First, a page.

News | 11th Apr, 2010

Free entry to Victoria's parks will help make Victorians healthier people

From the Premier of Victoria
Sunday, 11 April 2010

Entry to all of Victoria’s national parks and metropolitan parks will be made free of charge to encourage people to get active in the great outdoors, Premier John Brumby announced today.

Opening the international Healthy Parks Healthy People Congress at the Melbourne Convention and Exhibition Centre, Mr Brumby said the health benefits for people getting out and exploring the natural world far outweighed the benefits of collecting entry fees from parks.

“Victoria has one of the best park networks in the world and we want them to be as accessible as possible to all Victorians,” Mr Brumby said.

“From 1 July 2010 there will be no entry fee to any national park or metropolitan park in Victoria. Parks Victoria estimates that removing entry fees will increase visitor numbers by 25 per cent to 50 per cent at most sites.”

National parks that will be free are Wilsons Promontory, Mount Buffalo, Baw Baw, Mornington Peninsula, Yarra Ranges (Mount Donna Buang) and Point Nepean as well as Werribee Park, Coolart, National Rhododendron Gardens and William Ricketts Sanctuary metropolitan parks.

Mr Brumby said encouraging people to get out and about in Victoria’s parks was good for community wellbeing and good for regional economies.

“In the past decade we have established 11 national parks to protect the landscapes of the Box-Ironbark Forests, the Otways and the Cobboboonee in the South West,” Mr Brumby said.

“We have also set up comprehensive marine national park protected areas, redeveloped Queenscliff Harbour, opened up the Quarantine Station at Point Nepean National Park and set up the ex-HMAS Canberra as a popular diving site.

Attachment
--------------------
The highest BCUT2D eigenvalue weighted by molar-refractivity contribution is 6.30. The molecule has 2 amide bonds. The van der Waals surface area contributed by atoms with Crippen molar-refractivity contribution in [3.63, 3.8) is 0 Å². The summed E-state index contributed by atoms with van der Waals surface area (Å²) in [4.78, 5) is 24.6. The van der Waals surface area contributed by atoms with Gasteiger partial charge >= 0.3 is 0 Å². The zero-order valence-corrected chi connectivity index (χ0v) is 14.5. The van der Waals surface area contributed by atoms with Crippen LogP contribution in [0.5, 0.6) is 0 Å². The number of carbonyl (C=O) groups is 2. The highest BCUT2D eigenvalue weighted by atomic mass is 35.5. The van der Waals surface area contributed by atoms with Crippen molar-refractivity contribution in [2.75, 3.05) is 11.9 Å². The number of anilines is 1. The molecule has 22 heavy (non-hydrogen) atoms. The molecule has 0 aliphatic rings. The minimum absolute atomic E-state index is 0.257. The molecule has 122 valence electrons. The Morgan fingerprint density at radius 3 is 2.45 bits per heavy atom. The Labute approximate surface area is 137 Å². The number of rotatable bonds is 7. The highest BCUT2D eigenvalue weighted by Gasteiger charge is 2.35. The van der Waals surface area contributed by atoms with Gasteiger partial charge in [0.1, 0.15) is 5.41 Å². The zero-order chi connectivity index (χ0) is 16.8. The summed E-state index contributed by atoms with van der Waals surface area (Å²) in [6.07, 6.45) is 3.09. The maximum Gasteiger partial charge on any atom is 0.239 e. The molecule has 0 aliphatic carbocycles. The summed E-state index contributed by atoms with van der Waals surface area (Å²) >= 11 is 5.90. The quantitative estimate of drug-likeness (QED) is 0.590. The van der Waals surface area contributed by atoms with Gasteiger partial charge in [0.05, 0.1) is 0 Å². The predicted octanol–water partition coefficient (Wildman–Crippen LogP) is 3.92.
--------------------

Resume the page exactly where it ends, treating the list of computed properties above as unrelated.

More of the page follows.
“In the near future the River Red Gum forests along the Murray River will be proclaimed as national parks and new urban parks in Melbourne’s growth corridors will be developed.”

Environment and Climate Change Minister Gavin Jennings said helping people gain easier access to the state’s beautiful national parks was important for our health and wellbeing.

“Tens of millions of people enjoy our parks each year so making them more accessible will mean Victoria is an even better place to live, work and raise a family,” he said.

He also said while there were overwhelming benefits to the community from encouraging more people to visit parks, there were costs to providing the necessary services and infrastructure.

“To ensure that we continue to fund parks sustainability in the future, we will conduct a review of all the revenue streams and costs associated with parks management, including tourism and recreational activities, weeds and pest control and essential infrastructure.”

Interested groups will have the opportunity to participate in this process. For information call Parks Victoria on 131 963 or go to

Media contact:

Roxane Punton (03) 9651 5799 or 0409 532 287